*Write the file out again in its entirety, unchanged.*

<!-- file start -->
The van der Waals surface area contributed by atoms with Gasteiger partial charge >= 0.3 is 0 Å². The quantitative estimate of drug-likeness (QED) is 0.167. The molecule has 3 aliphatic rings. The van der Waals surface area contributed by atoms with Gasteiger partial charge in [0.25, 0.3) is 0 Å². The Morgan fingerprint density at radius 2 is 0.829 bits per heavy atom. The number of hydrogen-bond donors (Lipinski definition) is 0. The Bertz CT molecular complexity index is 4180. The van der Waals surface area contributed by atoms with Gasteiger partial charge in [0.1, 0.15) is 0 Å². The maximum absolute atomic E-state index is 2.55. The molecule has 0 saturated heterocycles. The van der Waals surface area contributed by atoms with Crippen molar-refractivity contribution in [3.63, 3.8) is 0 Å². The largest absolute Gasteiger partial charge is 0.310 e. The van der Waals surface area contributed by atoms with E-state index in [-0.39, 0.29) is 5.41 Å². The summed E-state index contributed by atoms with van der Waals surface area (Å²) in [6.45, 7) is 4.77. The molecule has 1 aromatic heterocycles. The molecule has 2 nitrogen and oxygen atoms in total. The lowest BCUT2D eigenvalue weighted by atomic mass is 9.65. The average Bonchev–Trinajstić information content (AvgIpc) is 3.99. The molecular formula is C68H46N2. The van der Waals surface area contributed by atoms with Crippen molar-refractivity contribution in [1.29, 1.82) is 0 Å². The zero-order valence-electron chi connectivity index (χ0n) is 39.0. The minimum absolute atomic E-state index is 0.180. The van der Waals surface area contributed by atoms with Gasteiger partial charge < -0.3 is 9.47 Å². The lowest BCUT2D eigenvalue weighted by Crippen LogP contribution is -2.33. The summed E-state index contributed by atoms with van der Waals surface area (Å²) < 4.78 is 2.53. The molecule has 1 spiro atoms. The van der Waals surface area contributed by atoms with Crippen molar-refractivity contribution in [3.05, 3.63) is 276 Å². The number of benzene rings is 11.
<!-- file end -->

The van der Waals surface area contributed by atoms with Gasteiger partial charge >= 0.3 is 0 Å². The quantitative estimate of drug-likeness (QED) is 0.167. The molecule has 3 aliphatic rings. The van der Waals surface area contributed by atoms with Gasteiger partial charge in [0.25, 0.3) is 0 Å². The Morgan fingerprint density at radius 2 is 0.829 bits per heavy atom. The number of hydrogen-bond donors (Lipinski definition) is 0. The Bertz CT molecular complexity index is 4180. The van der Waals surface area contributed by atoms with Gasteiger partial charge in [0.1, 0.15) is 0 Å². The maximum absolute atomic E-state index is 2.55. The molecule has 0 saturated heterocycles. The van der Waals surface area contributed by atoms with Crippen molar-refractivity contribution in [3.63, 3.8) is 0 Å². The largest absolute Gasteiger partial charge is 0.310 e. The van der Waals surface area contributed by atoms with E-state index in [-0.39, 0.29) is 5.41 Å². The summed E-state index contributed by atoms with van der Waals surface area (Å²) in [6.45, 7) is 4.77. The molecule has 1 aromatic heterocycles. The molecule has 2 nitrogen and oxygen atoms in total. The lowest BCUT2D eigenvalue weighted by atomic mass is 9.65. The average Bonchev–Trinajstić information content (AvgIpc) is 3.99. The molecular formula is C68H46N2. The van der Waals surface area contributed by atoms with Crippen molar-refractivity contribution in [1.29, 1.82) is 0 Å². The zero-order valence-electron chi connectivity index (χ0n) is 39.0. The minimum absolute atomic E-state index is 0.180. The van der Waals surface area contributed by atoms with Gasteiger partial charge < -0.3 is 9.47 Å². The lowest BCUT2D eigenvalue weighted by Crippen LogP contribution is -2.33. The summed E-state index contributed by atoms with van der Waals surface area (Å²) < 4.78 is 2.53. The molecule has 1 spiro atoms. The van der Waals surface area contributed by atoms with Crippen molar-refractivity contribution in [3.05, 3.63) is 276 Å². The number of benzene rings is 11.